I went with my wife Carmen to the Ottawa Museum of History to see the exhibition on “Medieval Europe: power and splendour.” Stunningly beautiful, the Museum of History majestically overlooks the Ottawa River with the back of the parliament buildings visible. It is a wonderful host for presentations of humanity’s (and of course Canada’s) past. After wandering through an exhibition or two, one can gently stroll along the walk that follows the river. One can sit on the rocks and dangle one’s feet if so desired, or simply sit on a bench and delight in the steps of the canal across the river.

      We can speak of the pedagogics of exhibition design. This exhibition on Medieval Europe is the first collaboration with the British Museum. It is a superb example of creating the ethos of medieval spaces. The light and colours are muted, music playing in each of the galleries cultivates one’s sensibility and heightens perception. One is nudged to view close-up. And each specific gallery (Heavenly treasures and Courtly life are instances) focuses our attention through stylized symbols of the court or cathedral.

      We need all the help we can get. The medieval period is usually dated from the fall of Rome in 400 A.D. to the advent of the Italian Renaissance and Protestant Reformation in the early 1500s. Historians warn us that when we dwell in the past we enter a strange and often unfamiliar and puzzling land. And we may carry our own strange ideas about these medieval creatures. Wasn’t it a dark age? The symbols so exquisitely etched on a coin or sword leave us scratching our minds.

      This exhibition organizes itself around the themes of power and splendour. Power adores splendour. The more splendour, the more status. Power displays its riches on every object imaginable. Coins and sword hilts are decorated to speak power to the lowly. For the wealthy woman wearing the “Wingham brooch” (575-625, England) made of gilded silver, garnet, blue glass and shell, and shaped as a four-point star, power has embroidered its magnificence (and our lowly insignificance). Look, I am rich, and you do not appear so.

    • Evrémonde in New York: The Amazon Deal

      Meanwhile New York’s homeless population has hit 60,000, including 10 percent of the city’s school children. All in all half the city’s population is considered poor or near poor. The argument that the wealth of tech companies, and their much coveted big spending, tax paying engineers, is only positive for a city strains credulity. Though New York was the first city to impose a cap on Uber, halting the issue of new for-hire vehicle licenses for 12 months in the aftermath of several high publicized suicides by medallion cab drivers, the city is still jammed with overworked Uber drivers. The awful conditions in Amazon warehouses are well documented (Amazon has a distribution center in Staten Island), and despite Amazon recently being shamed to raising pay to $15 per hour (offset by cutting other benefits), its warehouse jobs have a ways to go. The tech industry remains a pillar of subcontracting and anti-unionism. Every ballyhooed innovation in recent years, from just-in-time inventory to the overhyped ‘gig economy’ has hit the working class directly.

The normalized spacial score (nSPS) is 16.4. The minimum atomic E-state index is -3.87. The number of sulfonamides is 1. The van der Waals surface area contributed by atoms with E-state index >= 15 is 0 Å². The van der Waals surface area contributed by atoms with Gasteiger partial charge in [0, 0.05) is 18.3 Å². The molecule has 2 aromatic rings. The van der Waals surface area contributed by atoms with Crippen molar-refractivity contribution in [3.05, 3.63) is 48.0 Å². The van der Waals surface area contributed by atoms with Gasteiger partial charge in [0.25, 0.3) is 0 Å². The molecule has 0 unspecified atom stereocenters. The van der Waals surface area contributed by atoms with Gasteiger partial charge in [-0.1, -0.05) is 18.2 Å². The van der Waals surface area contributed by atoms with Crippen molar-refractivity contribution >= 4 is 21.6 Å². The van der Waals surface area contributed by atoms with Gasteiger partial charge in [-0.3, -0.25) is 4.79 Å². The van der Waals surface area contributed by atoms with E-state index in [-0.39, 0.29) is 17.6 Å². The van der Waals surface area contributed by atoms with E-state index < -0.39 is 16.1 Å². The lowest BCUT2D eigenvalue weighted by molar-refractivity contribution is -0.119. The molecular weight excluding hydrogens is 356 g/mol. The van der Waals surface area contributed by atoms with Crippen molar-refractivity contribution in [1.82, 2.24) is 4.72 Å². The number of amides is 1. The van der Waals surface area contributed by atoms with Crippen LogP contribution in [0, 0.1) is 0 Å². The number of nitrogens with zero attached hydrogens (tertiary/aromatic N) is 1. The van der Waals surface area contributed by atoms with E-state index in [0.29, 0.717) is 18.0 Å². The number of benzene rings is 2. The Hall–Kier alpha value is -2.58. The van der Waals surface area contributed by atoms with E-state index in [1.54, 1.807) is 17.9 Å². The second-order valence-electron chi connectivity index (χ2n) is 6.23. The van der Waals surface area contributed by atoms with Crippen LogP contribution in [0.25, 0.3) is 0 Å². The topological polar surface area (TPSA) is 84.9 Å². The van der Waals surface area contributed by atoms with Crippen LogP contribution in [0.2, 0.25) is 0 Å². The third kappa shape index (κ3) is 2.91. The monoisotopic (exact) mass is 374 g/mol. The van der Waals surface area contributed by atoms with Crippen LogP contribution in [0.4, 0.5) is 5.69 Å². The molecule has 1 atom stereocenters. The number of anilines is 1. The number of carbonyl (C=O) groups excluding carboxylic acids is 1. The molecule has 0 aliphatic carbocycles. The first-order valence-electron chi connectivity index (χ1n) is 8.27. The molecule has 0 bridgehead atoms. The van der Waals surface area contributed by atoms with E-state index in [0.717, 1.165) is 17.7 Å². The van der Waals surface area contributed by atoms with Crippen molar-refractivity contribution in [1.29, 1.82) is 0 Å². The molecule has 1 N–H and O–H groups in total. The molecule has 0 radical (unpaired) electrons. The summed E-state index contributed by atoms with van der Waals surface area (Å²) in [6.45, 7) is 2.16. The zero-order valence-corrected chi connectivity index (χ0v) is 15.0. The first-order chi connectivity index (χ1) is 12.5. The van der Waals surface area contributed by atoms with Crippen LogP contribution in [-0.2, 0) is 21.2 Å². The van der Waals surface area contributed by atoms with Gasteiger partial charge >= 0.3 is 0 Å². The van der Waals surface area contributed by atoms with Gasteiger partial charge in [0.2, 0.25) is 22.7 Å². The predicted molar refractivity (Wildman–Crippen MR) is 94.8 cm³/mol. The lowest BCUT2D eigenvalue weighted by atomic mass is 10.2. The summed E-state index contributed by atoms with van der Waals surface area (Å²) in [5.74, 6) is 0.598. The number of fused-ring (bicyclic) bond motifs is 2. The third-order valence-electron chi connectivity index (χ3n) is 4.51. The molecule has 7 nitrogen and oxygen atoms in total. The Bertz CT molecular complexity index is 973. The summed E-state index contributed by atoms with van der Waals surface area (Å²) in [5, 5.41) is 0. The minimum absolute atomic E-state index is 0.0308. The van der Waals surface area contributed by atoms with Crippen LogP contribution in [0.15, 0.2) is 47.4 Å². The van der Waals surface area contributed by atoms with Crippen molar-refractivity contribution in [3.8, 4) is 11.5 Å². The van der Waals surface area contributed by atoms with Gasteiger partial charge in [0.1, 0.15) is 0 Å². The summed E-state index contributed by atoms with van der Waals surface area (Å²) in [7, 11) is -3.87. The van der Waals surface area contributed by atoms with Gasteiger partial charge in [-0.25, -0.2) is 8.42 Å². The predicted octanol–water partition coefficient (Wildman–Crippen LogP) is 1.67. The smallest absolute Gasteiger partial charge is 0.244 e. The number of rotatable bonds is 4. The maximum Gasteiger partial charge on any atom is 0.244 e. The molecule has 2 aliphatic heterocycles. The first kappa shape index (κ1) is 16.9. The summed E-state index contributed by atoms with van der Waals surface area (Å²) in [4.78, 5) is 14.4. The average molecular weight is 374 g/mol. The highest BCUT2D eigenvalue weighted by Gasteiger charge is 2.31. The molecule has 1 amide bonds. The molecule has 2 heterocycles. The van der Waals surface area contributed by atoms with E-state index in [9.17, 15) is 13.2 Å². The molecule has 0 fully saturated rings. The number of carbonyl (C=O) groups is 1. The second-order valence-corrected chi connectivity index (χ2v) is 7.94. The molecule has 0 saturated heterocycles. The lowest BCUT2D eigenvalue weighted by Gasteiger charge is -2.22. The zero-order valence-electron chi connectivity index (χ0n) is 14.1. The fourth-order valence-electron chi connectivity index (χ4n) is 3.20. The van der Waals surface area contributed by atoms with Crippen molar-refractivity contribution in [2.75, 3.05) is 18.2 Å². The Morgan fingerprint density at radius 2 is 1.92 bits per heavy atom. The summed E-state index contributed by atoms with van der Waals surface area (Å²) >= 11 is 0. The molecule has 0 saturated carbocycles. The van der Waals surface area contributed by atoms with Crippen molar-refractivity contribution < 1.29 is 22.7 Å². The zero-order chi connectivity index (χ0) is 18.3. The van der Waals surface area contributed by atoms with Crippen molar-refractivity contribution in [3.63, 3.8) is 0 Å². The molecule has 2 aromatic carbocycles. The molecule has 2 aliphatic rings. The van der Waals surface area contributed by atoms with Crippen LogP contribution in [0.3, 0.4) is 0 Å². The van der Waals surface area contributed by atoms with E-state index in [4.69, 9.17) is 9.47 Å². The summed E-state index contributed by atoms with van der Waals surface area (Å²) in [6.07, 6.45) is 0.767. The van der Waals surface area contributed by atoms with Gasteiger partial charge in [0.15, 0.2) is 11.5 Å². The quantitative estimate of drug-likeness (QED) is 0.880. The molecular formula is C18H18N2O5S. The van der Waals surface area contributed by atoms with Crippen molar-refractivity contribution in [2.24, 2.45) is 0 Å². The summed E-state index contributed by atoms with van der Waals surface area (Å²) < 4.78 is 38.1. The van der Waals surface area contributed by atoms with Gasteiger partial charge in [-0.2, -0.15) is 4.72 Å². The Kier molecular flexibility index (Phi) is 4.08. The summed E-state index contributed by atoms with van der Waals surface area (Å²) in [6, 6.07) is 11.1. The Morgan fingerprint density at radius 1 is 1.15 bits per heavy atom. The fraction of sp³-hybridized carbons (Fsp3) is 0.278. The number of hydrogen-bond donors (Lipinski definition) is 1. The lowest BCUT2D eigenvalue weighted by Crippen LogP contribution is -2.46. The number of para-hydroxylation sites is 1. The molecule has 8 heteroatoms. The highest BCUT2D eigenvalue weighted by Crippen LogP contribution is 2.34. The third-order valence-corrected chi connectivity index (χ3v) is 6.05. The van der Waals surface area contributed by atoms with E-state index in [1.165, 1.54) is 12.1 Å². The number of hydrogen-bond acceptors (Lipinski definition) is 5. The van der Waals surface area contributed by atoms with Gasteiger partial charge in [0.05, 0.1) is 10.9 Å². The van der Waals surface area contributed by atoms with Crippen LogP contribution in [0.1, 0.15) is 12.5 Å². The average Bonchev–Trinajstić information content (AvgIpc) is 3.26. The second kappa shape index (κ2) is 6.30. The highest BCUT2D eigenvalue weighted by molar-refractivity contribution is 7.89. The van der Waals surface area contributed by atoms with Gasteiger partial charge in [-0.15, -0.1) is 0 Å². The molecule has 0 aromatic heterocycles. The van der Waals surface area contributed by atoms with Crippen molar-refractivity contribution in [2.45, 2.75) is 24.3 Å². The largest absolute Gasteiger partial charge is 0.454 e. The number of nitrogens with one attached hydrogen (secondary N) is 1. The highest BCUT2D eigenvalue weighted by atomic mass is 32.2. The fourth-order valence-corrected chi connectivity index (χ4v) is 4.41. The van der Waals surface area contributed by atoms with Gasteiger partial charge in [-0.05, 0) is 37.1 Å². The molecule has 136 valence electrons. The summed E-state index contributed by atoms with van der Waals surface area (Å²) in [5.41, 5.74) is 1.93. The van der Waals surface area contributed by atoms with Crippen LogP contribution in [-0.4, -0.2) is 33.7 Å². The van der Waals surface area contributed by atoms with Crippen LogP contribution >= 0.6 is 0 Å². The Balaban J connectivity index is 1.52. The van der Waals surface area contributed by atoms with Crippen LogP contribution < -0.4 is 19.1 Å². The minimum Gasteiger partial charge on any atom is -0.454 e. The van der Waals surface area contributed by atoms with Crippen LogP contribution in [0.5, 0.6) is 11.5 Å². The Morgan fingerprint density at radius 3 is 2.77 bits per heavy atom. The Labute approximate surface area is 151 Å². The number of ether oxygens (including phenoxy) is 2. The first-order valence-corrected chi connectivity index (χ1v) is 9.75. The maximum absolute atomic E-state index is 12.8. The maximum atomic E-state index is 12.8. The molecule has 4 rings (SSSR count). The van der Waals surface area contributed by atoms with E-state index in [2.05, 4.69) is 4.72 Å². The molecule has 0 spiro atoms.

The past few years there has been much ink spilled about the ongoing sparring match between Governor Cuomo and Mayor deBlasio, with Cuomo allegedly representing the pragmatic ‘centrist’ wing of the Democrats, with deBlasio being the ‘progressive’. If such nonsense was in any way credible before, perhaps the sight of both men together at the same press conference fronting the Amazon deal will break the spell. New York remains very much a tale of two cities, with the same half still calling most of the shots.

    • Sharing is Key to a New Economic and Democratic Order

      Neo-Liberalism has infiltrated all areas of society and permeated life in virtually every corner of the world; it is a dysfunctional system that instead of serving human need is designed to provide wealth ‘beyond the dreams of Avarice for a privileged few,’ as Noam Chomsky puts it. Its very existence denies the manifestation of real democracy.

      Flowing from this paradigm of injustice is extreme inequality leading to a wide range of social ills, high levels of unemployment – particularly among the young in many parts of the world – low investment in public services and, as the political/economic scientist C. J. Polychroniou, says, “rapidly declining standards of living, dangerously high levels of both public and corporate debt, a financial system that remains out of whack, and ecological collapse.” It is a decrepit global system propped up by the guardians of the status-quo, who are intellectually bankrupt, have no answers to the issues of the day but, desperate to cling on to power, use all their tools of control to resist change.